Taylah

Taylah

Images & Story courtesy of The Sun

Taylah Hemming

Location: Australia

Date Of Injury: December 2013

A STUDENT who was “burnt to a crisp” in a traumatic Boxing Day boat explosion now says that a gruelling fitness regime has made her happier than she’s ever been.

Taylah Hemming, 21, was left her looking like a “monster” after a trip out on her family’s ski boat ended in disaster. The family had been at their local aquatics centre in Forbes, New South Wales, Australia, when catastrophe struck. Within a split second of the engine being switched on, flames engulfed the entire deck and physiotherapy student Taylah was left covered in severe burns.

The first time Taylah saw herself in a mirror a couple of days after the accident, she didn’t recognise the scarred “monster” staring back. The traumatised young woman soon began to suffer with terrible anxiety and was diagnosed with post-traumatic stress disorder.

However, Taylah got her life back after throwing herself into keeping fit and now says that she feels better than she did before the devastating accident. “I suffered awful flashbacks of the explosion, nightmares, and avoided looking at myself in mirrors for the first two days,” Taylah said. “It’s taken a long time, but now I look back and think, ‘Wow, if I got through that, I can get through anything.’

“Behind every scar there’s a story, and I feel more comfortable in my skin now than ever.” When she stepped onto the boat with her uncle Allan on December 26 2013, Taylah couldn’t wait to get out on to the lake. But as he switched on the engine, the boat was engulfed in flames.

Taylah said she remembers hearing her cousin Dylan, now 19, who’d been splashing around in the water, screaming, “Fire”. Scorching hot, she jumped into the knee-deep lake, and desperately tried to cover her whole body with water. Allan, who’d tried to put the fire out with an extinguisher, then jumped in too. Shouting for help, Taylah recalls seeing her sister Jayden, 19, standing on the bank, frozen in shock – an image which still haunts her in flashbacks.

Her brother Jake, 19, who was also nearby, jumped in the water and rushed over to splash her – desperate to help her cool down. Members of another family also helped to put out the fire with an extinguisher, while a stranger called the emergency services. “Despite being burnt to a crisp, I was shivering with cold,” Taylah said. “Doctors later said this could mean I’d burnt my nerves. Adrenalin and shock erupted through my system. On an emotional rollercoaster, I laughed one minute and sobbed the next.” The fire brigade, who’d arrived at the same time as an ambulance, also tried to cool Taylah down with water.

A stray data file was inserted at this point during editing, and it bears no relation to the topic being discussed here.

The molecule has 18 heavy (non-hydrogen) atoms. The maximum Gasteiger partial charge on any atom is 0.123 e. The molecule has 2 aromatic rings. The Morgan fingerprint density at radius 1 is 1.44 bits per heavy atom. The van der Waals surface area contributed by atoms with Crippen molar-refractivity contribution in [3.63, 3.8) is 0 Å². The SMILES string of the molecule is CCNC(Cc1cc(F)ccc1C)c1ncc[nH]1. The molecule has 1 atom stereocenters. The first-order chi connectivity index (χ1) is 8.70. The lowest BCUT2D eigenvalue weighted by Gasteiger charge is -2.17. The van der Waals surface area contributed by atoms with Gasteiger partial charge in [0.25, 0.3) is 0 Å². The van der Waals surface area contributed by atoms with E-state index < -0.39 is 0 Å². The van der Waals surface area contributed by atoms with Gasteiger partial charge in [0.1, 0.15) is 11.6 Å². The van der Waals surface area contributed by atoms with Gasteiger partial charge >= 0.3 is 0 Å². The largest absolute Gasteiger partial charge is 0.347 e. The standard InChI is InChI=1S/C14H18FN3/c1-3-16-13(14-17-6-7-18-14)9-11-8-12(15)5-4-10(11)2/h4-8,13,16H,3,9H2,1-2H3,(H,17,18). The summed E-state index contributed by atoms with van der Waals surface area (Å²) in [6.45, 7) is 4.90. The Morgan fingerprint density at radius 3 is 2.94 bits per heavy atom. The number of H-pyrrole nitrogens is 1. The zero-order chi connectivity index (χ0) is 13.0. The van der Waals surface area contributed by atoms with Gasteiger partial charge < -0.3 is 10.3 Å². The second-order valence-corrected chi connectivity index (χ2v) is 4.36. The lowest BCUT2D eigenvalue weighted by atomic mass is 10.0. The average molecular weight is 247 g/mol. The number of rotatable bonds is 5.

“The hair around my face was so singed I smelt horrific, and the flames had burnt off my eyebrows and lashes,” she recalled. Allan and Taylah were both airlifted to the Royal North Shore Hospital in Sydney, an hour-and-a-half’s helicopter ride away. While her family – her mum Jo Hemming, 47, the twins, her aunt Darylene, cousins Dylan and Jamie, 23, and her boyfriend Tim Prior, 23 – had to drive five hours to catch up.

Allan, who had suffered inhalation burns to his windpipe, was rushed to intensive care. He was discharged after two weeks with no lasting damage. Meanwhile, Taylah was bandaged up and assessed by a surgeon, who gave her antibiotics and fluids. She was told she’d suffered thermal burns from the flames and heat, which are progressive and take five days to show up.

Like clockwork, five days later, Taylah’s skin was red raw and her limbs were covered in scabs and blisters. Moved from a general medical ward to the burns unit and suffering 30 per cent burns to her legs, arms and face, she had skin from the inside of her leg grafted on to the outside. She said: “I’d avoided mirrors, so when I accidentally set my mobile to selfie mode and saw the sizzled face staring back, I was horrified. “‘That’s not me,’ I said, flinging my phone away. “I looked like a monster.”

Her supportive boyfriend Tim, an electrical assistant, stayed by her side for the entire three week hospital stay and held her hand through each “excruciating” dressing change. When she was finally discharged, Taylah was still pink-faced and needed to attend regular check-ups for eight months.

She also battled with her anxiety. She said:”Seeing petrol stations and anything with an engine made me shake with distress, cooking was difficult, because there was no way I could be anywhere near a stove. Anything hot was a no-no.”

After confiding her fears in her mum, Taylah began attending cognitive behavioural therapy sessions with a psychologist, who helped to rationalise her thoughts. By the end of February 2014, she started to feel better and was determined to turn her life around. Taylah threw herself into a gruelling fitness regime – determined to have a six pack. Working out six days a week, she did a half an hour morning jog, followed by an hour’s weight training session each afternoon. She even adopted a paleo diet – eating natural food – as part of the healthy lifestyle.

She said: “Exercise helped me overcome my anxieties and nightmares and made me learn to love my physique, out of every negative, comes a positive, and after what happened I believe I’ve been given a second chance at life. I’ve used it to become healthier and happier.”